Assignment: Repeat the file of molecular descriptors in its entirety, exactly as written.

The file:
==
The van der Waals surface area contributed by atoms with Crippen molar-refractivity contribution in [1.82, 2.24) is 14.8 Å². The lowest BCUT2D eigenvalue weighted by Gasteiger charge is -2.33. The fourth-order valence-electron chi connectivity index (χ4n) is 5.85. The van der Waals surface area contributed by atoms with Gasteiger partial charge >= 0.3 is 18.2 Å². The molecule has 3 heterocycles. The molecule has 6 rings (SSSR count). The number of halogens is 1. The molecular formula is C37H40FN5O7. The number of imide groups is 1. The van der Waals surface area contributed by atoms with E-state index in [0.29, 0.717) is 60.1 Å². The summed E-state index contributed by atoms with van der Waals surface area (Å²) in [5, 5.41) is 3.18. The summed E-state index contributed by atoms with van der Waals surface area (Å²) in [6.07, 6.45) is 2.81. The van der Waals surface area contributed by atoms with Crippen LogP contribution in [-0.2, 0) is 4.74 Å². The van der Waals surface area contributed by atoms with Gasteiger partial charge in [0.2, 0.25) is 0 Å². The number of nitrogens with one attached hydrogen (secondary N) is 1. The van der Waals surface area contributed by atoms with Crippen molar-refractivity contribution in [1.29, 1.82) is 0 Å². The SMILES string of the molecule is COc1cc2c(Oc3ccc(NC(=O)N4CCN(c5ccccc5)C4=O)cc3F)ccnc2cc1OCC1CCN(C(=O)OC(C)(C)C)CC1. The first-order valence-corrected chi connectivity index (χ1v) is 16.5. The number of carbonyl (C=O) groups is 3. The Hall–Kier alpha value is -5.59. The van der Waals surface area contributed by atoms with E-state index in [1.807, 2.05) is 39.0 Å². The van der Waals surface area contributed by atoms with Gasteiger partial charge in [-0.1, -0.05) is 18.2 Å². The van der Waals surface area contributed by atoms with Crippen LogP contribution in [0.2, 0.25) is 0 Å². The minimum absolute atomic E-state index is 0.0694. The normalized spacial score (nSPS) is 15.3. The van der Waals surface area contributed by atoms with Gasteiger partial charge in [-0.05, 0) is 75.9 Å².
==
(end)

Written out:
The van der Waals surface area contributed by atoms with Crippen molar-refractivity contribution in [1.82, 2.24) is 14.8 Å². The lowest BCUT2D eigenvalue weighted by Gasteiger charge is -2.33. The fourth-order valence-electron chi connectivity index (χ4n) is 5.85. The van der Waals surface area contributed by atoms with Gasteiger partial charge >= 0.3 is 18.2 Å². The molecule has 3 heterocycles. The molecule has 6 rings (SSSR count). The number of halogens is 1. The molecular formula is C37H40FN5O7. The number of imide groups is 1. The van der Waals surface area contributed by atoms with E-state index in [0.29, 0.717) is 60.1 Å². The summed E-state index contributed by atoms with van der Waals surface area (Å²) in [5, 5.41) is 3.18. The summed E-state index contributed by atoms with van der Waals surface area (Å²) in [6.07, 6.45) is 2.81. The van der Waals surface area contributed by atoms with Crippen LogP contribution in [-0.2, 0) is 4.74 Å². The van der Waals surface area contributed by atoms with Gasteiger partial charge in [0.2, 0.25) is 0 Å². The number of nitrogens with one attached hydrogen (secondary N) is 1. The van der Waals surface area contributed by atoms with Crippen molar-refractivity contribution in [1.29, 1.82) is 0 Å². The SMILES string of the molecule is COc1cc2c(Oc3ccc(NC(=O)N4CCN(c5ccccc5)C4=O)cc3F)ccnc2cc1OCC1CCN(C(=O)OC(C)(C)C)CC1. The first-order valence-corrected chi connectivity index (χ1v) is 16.5. The number of carbonyl (C=O) groups is 3. The Hall–Kier alpha value is -5.59. The van der Waals surface area contributed by atoms with E-state index in [1.807, 2.05) is 39.0 Å². The van der Waals surface area contributed by atoms with Gasteiger partial charge in [-0.1, -0.05) is 18.2 Å². The van der Waals surface area contributed by atoms with Crippen LogP contribution in [0.2, 0.25) is 0 Å². The minimum absolute atomic E-state index is 0.0694. The normalized spacial score (nSPS) is 15.3. The van der Waals surface area contributed by atoms with Gasteiger partial charge in [-0.05, 0) is 75.9 Å².